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3 things you must do when writing for business


It doesn’t matter if you’re writing a handbook or a white paper. The goal is the same: Be clear.

Many would argue that a brand’s tone and style lies at the core of business writing. However, if your brand’s personality is ambiguous, then you’re going to confuse your target audience.

Suppose you have two writers for a company that builds accounting software. While one develops authoritative, cut-and-dry sounding emails, the other creates white papers that possess a lighter, inspirational tone. This creates inconsistency, and can make your audience wonder what kind of company they’re dealing with.

In addition to establishing consistency, there are three other approaches you must take when writing for businesses:

1. Establish the purpose 

Ask yourself: Why are you writing the material that you are? How is this content going to provide value to your colleagues or your target audience? There’s no sense in writing anything if it’s not going to deliver knowledge. You must identify what’s captivating to your audience and integrate this factor into your work.

2. Blueprint a delivery 

The material you’re creating will largely determine how you choose to drive the purpose of your piece home. For example, a white paper is designed to identify and analyse a specific problem, referencing reputable source material to support your conclusion.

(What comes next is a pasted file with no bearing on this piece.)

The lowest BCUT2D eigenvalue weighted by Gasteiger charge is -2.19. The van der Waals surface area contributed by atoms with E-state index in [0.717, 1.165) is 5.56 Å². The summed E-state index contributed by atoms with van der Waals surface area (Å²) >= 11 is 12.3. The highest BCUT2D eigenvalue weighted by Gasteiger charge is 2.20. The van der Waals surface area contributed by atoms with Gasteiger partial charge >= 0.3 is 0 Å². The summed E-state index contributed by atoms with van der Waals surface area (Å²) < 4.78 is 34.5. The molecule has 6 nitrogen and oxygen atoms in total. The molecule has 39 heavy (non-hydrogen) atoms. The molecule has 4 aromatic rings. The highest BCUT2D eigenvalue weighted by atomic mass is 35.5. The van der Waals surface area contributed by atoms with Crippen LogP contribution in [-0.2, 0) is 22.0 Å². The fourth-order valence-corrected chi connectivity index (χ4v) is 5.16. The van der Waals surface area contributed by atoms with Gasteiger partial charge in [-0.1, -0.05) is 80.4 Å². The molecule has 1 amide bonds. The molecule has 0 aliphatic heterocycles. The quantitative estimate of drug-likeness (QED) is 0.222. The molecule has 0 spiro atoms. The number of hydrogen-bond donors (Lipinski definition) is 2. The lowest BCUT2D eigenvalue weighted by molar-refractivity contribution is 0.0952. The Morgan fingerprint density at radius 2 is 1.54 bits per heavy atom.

A good writer knows how to play with the emotions of his or her audience. That’s how you keep a reader’s attention. When outlining a white paper, figure out how the flow of the piece will inspire specific sentiments. Remember that these emotions can be tempered. For example, you may want a reader to experience realisation at certain points.

3. Read it to yourself 

Christina Desmarais, a contributor to Inc., maintained that one of the most important things she learned to do in a business writing course was reading her material out loud. This will not only help you affirm the purpose and delivery of your piece, but also find any grammatical errors.

In addition, you can assess how the copy makes you feel. Does it inspire the emotions you want to foster in your audience?

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